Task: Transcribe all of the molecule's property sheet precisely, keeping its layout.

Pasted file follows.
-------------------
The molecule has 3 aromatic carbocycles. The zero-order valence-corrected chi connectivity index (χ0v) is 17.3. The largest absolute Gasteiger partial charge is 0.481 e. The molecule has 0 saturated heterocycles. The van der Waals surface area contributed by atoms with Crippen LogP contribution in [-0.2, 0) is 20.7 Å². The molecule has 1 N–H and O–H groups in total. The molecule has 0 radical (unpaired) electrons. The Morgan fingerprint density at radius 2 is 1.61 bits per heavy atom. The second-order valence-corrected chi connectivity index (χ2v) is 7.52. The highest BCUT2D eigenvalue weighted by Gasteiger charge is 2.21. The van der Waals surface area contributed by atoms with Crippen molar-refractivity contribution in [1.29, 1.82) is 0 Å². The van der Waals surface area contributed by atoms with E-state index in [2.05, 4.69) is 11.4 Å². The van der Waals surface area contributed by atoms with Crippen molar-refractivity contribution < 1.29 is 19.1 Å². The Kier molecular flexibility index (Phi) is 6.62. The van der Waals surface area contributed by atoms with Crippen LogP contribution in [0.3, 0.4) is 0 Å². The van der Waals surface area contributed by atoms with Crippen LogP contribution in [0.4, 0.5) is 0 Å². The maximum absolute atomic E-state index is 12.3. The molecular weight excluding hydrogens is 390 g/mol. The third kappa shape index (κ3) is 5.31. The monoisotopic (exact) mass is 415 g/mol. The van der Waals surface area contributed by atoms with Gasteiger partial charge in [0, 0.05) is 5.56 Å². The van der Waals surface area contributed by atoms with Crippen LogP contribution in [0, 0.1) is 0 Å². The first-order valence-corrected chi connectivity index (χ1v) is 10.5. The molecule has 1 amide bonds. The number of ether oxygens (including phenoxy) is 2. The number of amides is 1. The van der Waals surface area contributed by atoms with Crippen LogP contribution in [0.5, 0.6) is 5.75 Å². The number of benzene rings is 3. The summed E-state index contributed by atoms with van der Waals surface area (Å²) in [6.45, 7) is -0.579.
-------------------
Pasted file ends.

The molecule has 3 aromatic carbocycles. The zero-order valence-corrected chi connectivity index (χ0v) is 17.3. The largest absolute Gasteiger partial charge is 0.481 e. The molecule has 0 saturated heterocycles. The van der Waals surface area contributed by atoms with Crippen LogP contribution in [-0.2, 0) is 20.7 Å². The molecule has 1 N–H and O–H groups in total. The molecule has 0 radical (unpaired) electrons. The Morgan fingerprint density at radius 2 is 1.61 bits per heavy atom. The second-order valence-corrected chi connectivity index (χ2v) is 7.52. The highest BCUT2D eigenvalue weighted by Gasteiger charge is 2.21. The van der Waals surface area contributed by atoms with Crippen molar-refractivity contribution in [1.29, 1.82) is 0 Å². The van der Waals surface area contributed by atoms with E-state index in [2.05, 4.69) is 11.4 Å². The van der Waals surface area contributed by atoms with Crippen molar-refractivity contribution < 1.29 is 19.1 Å². The Kier molecular flexibility index (Phi) is 6.62. The van der Waals surface area contributed by atoms with Crippen LogP contribution in [0.3, 0.4) is 0 Å². The van der Waals surface area contributed by atoms with Crippen LogP contribution in [0.4, 0.5) is 0 Å². The maximum absolute atomic E-state index is 12.3. The molecular weight excluding hydrogens is 390 g/mol. The third kappa shape index (κ3) is 5.31. The monoisotopic (exact) mass is 415 g/mol. The van der Waals surface area contributed by atoms with Gasteiger partial charge in [0, 0.05) is 5.56 Å². The van der Waals surface area contributed by atoms with Crippen LogP contribution in [0, 0.1) is 0 Å². The first-order valence-corrected chi connectivity index (χ1v) is 10.5. The molecule has 1 amide bonds. The number of ether oxygens (including phenoxy) is 2. The number of amides is 1. The van der Waals surface area contributed by atoms with Crippen LogP contribution in [0.5, 0.6) is 5.75 Å². The number of benzene rings is 3. The summed E-state index contributed by atoms with van der Waals surface area (Å²) in [6.45, 7) is -0.579.